The German Jesuit, Athanasius Kircher (1601/2-80), was one of the most prolific authors of the Baroque period. His Oedipus Aegyptiacus (1652-54) and celebrated Museum of Antiquities (the justly famous Musaeum Kircherianum) in the Collegio Romano, Rome, established him as an authority on things Egyptian (although much of the “Egyptian” stuff he collected was in fact Egyptianising, in the sense that it was made in Europe in the Egyptian style to satisfy a taste for Egyptomania from the time of Augustus onwards). Nikolaus Pevsner and Susan Lang, however, in their pioneering 1956 work on the Egyptian Revival (not cited by Daniel Stolzenberg) observed that such “authority” was founded “on thoroughly unsound foundations”.
Yet the distinguished French scholar and near contemporary, Nicolas-Claude Fabri de Peiresc, originally encouraged Kircher in his researches, and orchestrated his translation to Rome, but later began to have serious reservations about the Jesuit’s scholarship and treatment of sources. Nevertheless, Kircher was not alone in this respect among pre- Enlightenment scholars, especially those hamstrung by a rigorous censorship that not only banned but burned books that did not fit neatly into Roman Catholic orthodoxy. Indeed, he seems to have sailed close to the wind in many respects, probing aspects of occult belief and practice that could easily have landed him in rather more than hot water. Kircher’s attempts to decipher hieroglyphs drew upon Arabic, Coptic and Jewish texts (often with cavalier disregard for accuracy) and that pursuit alone could have caused problems for him at a time when the Counter-Reformation was in full swing, for in his studies he often treated non-Christian beliefs and rituals far more positively than was normally permitted.
However, it has to be said that as an uncritical accumulator of evidence, as Stolzenberg observes, he lavished more effort on the “outward appearance of his imposing scholarly apparatus than on the solidity of its internal supports”. His reliance on “Hermetic” texts, despite (or perhaps because of) the devastating critique of the Protestant philologist, Isaac Casaubon, which showed the Corpus Hermeticum to have been a pseudonym-ous production of the early Christian era rather than a work of remote antiquity, led him to shaky ground, and his reputation was further dented by his failure to carefully cite, or even acknow-ledge, sources, in the teeth of Peiresc’s admonitions. However, we must not forget that the revered deity of the Enlightenment, Isaac Newton, wrote a strange concoction on the Chronology of Ancient Kingdoms Amended (1728), and even Robert Boyle was not above failing to give credit due. It should be remembered that pre-Enlightenment scholars had to work within severely constrained frameworks in which biblical history and beliefs about magic and esoteric wisdom diluted, distorted and corrupted attempts to use empirical methods to arrive at truths. In the milieu of Baroque Rome, dispassionate wide-ranging research was severely restricted, with the zealots of the Holy Office of the Inquisition ever vigilant and eager to seek out heresies imagined or real, and the Index Librorum Prohibitorum proscribing anything not strictly conforming to what lay within officially approved parameters.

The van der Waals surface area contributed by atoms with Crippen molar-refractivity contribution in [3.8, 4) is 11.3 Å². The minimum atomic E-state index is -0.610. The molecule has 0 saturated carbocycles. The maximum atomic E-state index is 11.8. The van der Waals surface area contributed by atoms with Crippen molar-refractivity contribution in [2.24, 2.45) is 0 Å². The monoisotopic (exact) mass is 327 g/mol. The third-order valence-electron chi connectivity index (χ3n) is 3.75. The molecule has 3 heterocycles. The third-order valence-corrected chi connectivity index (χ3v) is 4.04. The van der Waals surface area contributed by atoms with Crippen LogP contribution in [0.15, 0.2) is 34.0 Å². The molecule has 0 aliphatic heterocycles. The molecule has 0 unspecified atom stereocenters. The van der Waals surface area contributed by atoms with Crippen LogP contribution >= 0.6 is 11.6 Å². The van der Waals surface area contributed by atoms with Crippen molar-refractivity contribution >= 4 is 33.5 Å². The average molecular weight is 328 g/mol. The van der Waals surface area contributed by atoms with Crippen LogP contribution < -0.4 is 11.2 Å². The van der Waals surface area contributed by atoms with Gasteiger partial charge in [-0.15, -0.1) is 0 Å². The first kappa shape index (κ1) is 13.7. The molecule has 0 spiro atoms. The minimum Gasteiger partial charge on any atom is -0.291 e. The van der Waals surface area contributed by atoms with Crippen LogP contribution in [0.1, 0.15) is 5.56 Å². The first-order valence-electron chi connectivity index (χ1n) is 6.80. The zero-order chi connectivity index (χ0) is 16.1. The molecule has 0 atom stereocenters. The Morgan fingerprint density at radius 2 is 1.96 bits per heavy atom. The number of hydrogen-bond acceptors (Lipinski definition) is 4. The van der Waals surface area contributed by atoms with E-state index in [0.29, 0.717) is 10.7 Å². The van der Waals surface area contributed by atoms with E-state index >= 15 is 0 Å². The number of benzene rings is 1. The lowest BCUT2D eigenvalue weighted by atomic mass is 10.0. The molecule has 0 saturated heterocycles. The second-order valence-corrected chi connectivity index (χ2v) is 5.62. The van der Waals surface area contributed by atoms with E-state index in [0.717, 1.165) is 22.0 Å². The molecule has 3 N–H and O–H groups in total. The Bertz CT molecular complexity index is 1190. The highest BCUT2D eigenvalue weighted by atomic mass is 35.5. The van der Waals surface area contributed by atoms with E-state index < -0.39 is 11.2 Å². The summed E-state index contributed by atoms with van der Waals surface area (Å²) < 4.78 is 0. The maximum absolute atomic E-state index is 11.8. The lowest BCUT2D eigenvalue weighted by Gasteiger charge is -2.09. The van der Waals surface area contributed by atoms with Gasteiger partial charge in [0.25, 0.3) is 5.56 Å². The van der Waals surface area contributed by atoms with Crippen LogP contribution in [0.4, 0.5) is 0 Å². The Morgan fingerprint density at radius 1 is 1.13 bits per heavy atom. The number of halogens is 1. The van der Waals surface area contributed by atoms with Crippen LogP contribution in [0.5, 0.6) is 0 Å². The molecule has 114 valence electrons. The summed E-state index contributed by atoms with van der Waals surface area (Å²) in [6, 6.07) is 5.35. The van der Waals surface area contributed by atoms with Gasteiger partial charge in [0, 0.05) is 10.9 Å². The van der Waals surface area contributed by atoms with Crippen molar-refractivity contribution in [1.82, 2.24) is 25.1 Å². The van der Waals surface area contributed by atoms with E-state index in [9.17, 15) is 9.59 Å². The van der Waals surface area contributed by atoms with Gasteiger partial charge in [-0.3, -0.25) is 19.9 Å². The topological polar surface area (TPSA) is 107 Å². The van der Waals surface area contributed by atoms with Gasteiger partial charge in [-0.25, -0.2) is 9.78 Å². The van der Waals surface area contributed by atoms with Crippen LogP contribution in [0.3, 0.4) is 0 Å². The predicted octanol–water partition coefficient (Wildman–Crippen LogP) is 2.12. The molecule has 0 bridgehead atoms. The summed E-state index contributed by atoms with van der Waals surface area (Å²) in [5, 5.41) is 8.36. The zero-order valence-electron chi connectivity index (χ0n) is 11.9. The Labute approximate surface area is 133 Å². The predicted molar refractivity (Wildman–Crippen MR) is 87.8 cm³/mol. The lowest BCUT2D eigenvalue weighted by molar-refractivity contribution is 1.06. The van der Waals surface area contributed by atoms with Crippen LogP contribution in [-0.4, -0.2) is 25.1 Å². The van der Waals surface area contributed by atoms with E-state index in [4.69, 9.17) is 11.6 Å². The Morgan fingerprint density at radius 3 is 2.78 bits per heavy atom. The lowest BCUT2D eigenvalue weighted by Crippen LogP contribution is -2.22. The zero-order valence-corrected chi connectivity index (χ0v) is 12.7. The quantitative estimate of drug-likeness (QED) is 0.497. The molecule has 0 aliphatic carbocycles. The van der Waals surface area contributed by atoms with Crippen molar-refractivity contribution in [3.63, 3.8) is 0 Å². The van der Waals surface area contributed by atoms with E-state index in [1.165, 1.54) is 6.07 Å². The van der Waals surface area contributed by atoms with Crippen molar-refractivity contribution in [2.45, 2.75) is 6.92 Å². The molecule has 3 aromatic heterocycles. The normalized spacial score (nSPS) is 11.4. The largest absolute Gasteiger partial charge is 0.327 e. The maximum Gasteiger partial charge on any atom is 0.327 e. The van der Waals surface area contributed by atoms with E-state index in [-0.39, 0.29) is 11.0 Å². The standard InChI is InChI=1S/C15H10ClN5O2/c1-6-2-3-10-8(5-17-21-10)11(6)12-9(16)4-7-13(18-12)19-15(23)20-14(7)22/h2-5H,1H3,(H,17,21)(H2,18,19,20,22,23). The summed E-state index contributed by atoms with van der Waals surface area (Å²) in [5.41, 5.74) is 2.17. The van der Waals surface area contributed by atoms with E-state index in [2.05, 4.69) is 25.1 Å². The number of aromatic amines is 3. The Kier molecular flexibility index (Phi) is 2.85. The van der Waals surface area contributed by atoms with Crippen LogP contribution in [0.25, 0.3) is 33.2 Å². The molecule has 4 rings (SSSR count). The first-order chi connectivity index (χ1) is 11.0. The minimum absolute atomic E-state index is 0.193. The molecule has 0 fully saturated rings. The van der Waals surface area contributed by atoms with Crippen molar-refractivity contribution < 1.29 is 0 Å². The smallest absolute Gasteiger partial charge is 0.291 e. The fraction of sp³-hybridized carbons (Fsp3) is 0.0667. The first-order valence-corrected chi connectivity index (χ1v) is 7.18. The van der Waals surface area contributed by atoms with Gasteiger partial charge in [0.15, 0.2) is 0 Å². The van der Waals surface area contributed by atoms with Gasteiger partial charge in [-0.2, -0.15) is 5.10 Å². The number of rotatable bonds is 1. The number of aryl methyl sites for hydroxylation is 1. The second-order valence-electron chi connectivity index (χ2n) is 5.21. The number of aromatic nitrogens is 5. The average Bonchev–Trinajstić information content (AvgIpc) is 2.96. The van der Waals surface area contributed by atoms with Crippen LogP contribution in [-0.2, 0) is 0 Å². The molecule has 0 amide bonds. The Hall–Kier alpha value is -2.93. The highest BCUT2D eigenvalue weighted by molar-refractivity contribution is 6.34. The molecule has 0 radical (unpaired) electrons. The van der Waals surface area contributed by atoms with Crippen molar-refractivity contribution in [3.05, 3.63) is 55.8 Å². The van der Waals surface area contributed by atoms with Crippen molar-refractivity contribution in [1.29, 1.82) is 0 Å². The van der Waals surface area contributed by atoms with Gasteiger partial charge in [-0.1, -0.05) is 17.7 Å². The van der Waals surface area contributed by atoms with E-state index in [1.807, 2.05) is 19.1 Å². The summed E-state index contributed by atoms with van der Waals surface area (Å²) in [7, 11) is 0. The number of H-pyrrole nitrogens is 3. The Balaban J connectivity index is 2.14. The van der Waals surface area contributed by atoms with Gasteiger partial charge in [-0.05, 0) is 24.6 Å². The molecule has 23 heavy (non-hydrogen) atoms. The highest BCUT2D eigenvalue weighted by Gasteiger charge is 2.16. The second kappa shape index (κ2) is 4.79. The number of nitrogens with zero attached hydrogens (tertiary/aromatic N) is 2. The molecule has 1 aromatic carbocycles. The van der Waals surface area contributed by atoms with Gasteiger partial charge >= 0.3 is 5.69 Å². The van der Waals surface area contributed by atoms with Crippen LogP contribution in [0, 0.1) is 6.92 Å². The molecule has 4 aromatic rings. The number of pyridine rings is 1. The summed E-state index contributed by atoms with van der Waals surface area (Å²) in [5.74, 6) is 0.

In readable, mildly engaging prose (although his repeated use of the phrase “Republic of Letters” soon grates), Stolzenberg has attempted to summarise Kircher’s hieroglyphic studies, seeing them properly within the teeming context of 17th-century investigations into the occult, paganism and oriental languages, but is always aware of suffocating restrictions placed on scholarly investigations at the time. His publishers have printed footnotes in their proper places (something all publishers worth their salt should do, rather than bunching them inconveniently at the end of the book), but despite the fact that this volume is about Kircher’s Oedipus Aegyptiacus, there are curious lacunae in the bibliography, for Kircher’s output in the context of Egyptianising influences on design has been ignored, despite the fact that there is available a considerable literature on that wonderful topic. Illustrations, although just about adequate, are more than a little on the murky side, which is a pity, and it would have been agreeable to have had more of them, as Kircher’s original publications were extraordinarily lavish, with fascinating decorations. The pictures in Stolzenberg’s Chicago tome should be compared with the superb reproductions of Kircherian material in Joscelyn Godwin’s Athanasius Kircher’s Theatre of the World brought out by Thames & Hudson in 2009: Chicago could have made a better fist of such marvellous material.